Mouthpieces mouthpieces and more............(trombone)

Discussion in 'The Rehearsal Room' started by Steve, Apr 18, 2005.

  1. Steve

    Steve Active Member


    I am looking to see what else there is apart from my trusted Bach5G. Having asked people for a few recommendations and after a quick google search I have decided to simply rely on the knowledge within tMp, can anyone offer any advice on any of the following trombone mouthpieces please.

    Yamaha Peter Sullivan, Yamaha Alain Trudel, Schilke M5.D5. ranges, Conn Lindberg, Benge Marcellus, Warburton, Rudy Muck, Joseph Alessi

    Also variations on the standard Bach range....

    Bach Megatone
    Bach 5GT402

    Please, if anyone can tell me what these are like it is gonna save me hours of internet trawling and phone calls.
  2. PeterBale

    PeterBale Moderator Staff Member

    I've just added "trombone" in your title, to help attract the right response.
  3. lewis

    lewis Member

    If you are happy with the bach, which you seem to imply, why change? I've never understood why people want to change mouthpieces when there isn't a problem?
  4. kiwiposaune

    kiwiposaune New Member

    The Joseph Alessi range is Joe's signature version of the Greg Black mouthpiece. The Greg Black has been all the rage in North America for the last 10 years or so, especially amongst orchestral players and wannabees. Without boring you to tears regarding the technical side of it, it tends to produce a large, dark sound (typical of American orchestral trombone playing).

    A few years ago Christian Griego (of Edwards Instruments) developed the Griego range of mouthpieces, partially based on the old New York (pre 1955) Bach mouthpieces. My section and I play them exclusively and I encourage my students to play them. Chris has taken the old Bach mouthpiece and added weight further down the cup. He has two versions of the mouthpiece - one a traditional shape and the other a more art deco shape. This (at least for me and other guys I know) produces a warm, darkish sound without being as hard on the high range and endurance as the Alessi - Greg Black pieces. In my experience, the traditional shape (Chris calls it the NY Blank) is very appropriate for band playing while the Deco Blank is possibly too dark for band playing. His website is They're not cheap but they're superb - and if you've been a Bach mouthpiece user (as I was) they'll feel very familiar to you on your face.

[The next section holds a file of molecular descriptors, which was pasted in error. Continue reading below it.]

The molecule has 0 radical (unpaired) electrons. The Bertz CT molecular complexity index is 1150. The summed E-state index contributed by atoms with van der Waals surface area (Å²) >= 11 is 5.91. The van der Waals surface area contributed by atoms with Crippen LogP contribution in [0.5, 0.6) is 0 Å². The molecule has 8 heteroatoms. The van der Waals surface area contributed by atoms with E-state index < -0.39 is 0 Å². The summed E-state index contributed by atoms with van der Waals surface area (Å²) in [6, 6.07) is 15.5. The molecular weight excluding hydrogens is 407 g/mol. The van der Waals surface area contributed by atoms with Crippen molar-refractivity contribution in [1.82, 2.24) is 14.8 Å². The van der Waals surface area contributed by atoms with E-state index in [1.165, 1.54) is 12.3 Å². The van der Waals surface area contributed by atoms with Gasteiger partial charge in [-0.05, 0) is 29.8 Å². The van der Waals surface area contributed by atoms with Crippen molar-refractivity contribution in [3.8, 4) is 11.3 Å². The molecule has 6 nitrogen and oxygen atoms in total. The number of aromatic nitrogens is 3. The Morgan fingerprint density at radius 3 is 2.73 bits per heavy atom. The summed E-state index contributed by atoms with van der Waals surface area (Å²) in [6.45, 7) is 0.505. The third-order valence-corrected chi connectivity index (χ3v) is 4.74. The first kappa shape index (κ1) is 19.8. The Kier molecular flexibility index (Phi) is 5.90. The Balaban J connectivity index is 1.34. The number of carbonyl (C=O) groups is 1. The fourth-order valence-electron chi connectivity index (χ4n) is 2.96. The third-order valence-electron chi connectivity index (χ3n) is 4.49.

Hope this helps.
  5. Steve

    Steve Active Member

    Same as sex, you dont do the missionarry position all your life just because you are happy with it. You have to see what the rest are like before you are sure on your favourite.
  6. Frosty

    Frosty Member


    Perhaps checkout

    You can only decide if a mouthpiece is going to work for yourself by trying it.
    Every single mouthpiece made will work well for someone!
    At the end of the day it's up to you to decide.

  7. Steve

    Steve Active Member

    thanks so far, however there is no where local I can go to try a variety of mouthpieces, if someone can tell me the difference's they have found between the various models (attack / tone / comfort etc) then I will at least have a starting point.

    Last resort, does anyone know where I could go to try every mouthpiece available????
  8. neiltwist

    neiltwist Active Member

    What do you think would be good for bass trom outside the usual bachs?
  9. Wendy

    Wendy New Member

    Might be a bit big, but I went from a Bach 4G to a Rath L5 recently. It seems larger than a normal 5 - but is still mangeable. I moved for range reasons- My top register (D onwards) wasn't great however much I practised - and I came to the realisation after 15 years - that an amateur player such as myself isn't going to get enough practise in for a 4G. Okay you are on a five already...... but it's just really a recommendation of rath mouthpieces. Very nice - I don't see me changing again.

    They'll send you a few on approval...
  10. Frosty

    Frosty Member


    Choosing the right mouthpiece that suits you and your playing is probably the best answer I can give Neil.

    There are so many makers who all offer many various models.It would be impossible to list every one of them.
    Try typing bass trombone mouthpieces into Google and see how many come up!
    Pm me if you want any specific information.